Seventeen states and the District of Columbia asked a federal judge on Tuesday to bar the Trump administration from separating children and their parents who enter the United States illegally at the Southwest border, asserting in a lawsuit that the practice was “an affront to States’ sovereign interests in enforcing their laws governing minimum standards of care for children.”
The suit, filed in federal district court in Washington state, adds to the growing legal morass surrounding the administration’s decision to prosecute every person who illegally crosses into the United States — even if that means separating children from their parents. While President Trump late last week sought to end the separations with an executive order, the states argued that the directive was “illusory” and offered no guarantee the administration would not try again.
That threat was particularly acute, they argued, because the administration “lacks both the capacity and the legal authority to detain families together for indefinite periods of time, which is what the Order contemplates as the alternative to separating families.”
The Justice Department recently asked a judge to modify an old legal settlement so that they could detain migrant families together for longer periods of time — though it is unclear whether the judge will accede to their request. If the government’s bid is denied, it is unclear how officials might handle parents and children who enter the United States without allowing them to be released into the country.
The lawsuit was joined by Washington, California, Maryland, Oregon, New Mexico, New Jersey, Iowa, Illinois, Minnesota, Rhode Island, New York, Vermont, North Carolina, Delaware, Massachusetts, Pennsylvania, Virginia and the District of Columbia. While it is not the first legal action over family separations, it could be significant.
Federal courts, based on challenges from states, have blocked other controversial policy changes proposed by the Trump administration — perhaps most notably in the case of his travel ban, which ultimately went through three iterations before it was upheld by the Supreme Court on Tuesday.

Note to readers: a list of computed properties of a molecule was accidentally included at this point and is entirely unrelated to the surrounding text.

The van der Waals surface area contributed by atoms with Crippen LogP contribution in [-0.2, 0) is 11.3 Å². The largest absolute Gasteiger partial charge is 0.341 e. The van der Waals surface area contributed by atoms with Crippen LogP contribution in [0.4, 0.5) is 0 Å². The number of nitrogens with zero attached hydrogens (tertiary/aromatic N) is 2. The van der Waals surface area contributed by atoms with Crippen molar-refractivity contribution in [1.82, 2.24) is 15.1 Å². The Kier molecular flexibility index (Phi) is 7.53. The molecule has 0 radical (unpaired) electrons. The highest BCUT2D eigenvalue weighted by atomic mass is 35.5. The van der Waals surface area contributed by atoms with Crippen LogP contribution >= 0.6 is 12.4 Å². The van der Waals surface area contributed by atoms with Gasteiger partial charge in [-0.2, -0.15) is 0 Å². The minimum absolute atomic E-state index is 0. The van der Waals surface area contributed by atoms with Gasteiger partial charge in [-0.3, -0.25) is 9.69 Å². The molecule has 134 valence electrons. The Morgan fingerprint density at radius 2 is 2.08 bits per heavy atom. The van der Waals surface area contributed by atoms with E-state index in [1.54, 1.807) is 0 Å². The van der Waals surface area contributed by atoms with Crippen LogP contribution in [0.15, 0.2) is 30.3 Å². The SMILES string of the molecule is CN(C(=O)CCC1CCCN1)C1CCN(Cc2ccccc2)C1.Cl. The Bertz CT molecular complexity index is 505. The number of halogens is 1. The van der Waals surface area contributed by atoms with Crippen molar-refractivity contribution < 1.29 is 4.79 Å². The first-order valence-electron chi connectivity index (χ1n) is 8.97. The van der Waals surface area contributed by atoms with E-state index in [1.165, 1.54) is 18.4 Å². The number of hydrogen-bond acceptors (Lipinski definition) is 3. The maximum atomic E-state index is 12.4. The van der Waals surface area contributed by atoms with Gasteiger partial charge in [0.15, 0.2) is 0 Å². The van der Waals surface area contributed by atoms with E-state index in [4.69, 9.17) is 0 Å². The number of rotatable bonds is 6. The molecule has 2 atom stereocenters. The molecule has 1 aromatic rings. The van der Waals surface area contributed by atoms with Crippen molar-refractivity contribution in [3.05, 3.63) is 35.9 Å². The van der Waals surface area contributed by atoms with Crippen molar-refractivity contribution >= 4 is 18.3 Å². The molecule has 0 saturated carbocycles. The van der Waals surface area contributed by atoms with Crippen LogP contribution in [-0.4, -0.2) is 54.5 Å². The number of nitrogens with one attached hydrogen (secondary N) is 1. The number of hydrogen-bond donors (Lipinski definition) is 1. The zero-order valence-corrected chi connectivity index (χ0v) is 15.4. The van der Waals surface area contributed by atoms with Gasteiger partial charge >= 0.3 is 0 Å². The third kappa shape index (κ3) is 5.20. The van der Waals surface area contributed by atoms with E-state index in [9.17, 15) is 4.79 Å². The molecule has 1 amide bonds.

In addition to blocking separations, the states asked a judge to stop officials from refusing to accept asylum applications and to order the government to “expeditiously reunite all children with parents from whom they have been separated pursuant to the Policy, unless a court of competent jurisdiction has found the parents to be unfit.”
The states asserted that as of June 20, the policy had resulted in the separation of more than 2,000 children from their parents. Customs and Border Protection has since stopped referring cases for prosecution involving parents who do not have a criminal record.
California Attorney General Xavier Becerra (D) said in a statement that the administration had “hit a new low” with the policy.
“President Trump’s indifference towards the human rights of the children and parents who have been ripped away from one another is chilling,” Becerra said. “Today we are taking the Trump Administration to court because the safety, security and well-being of our children is too important to be threatened by a heartless political maneuver.”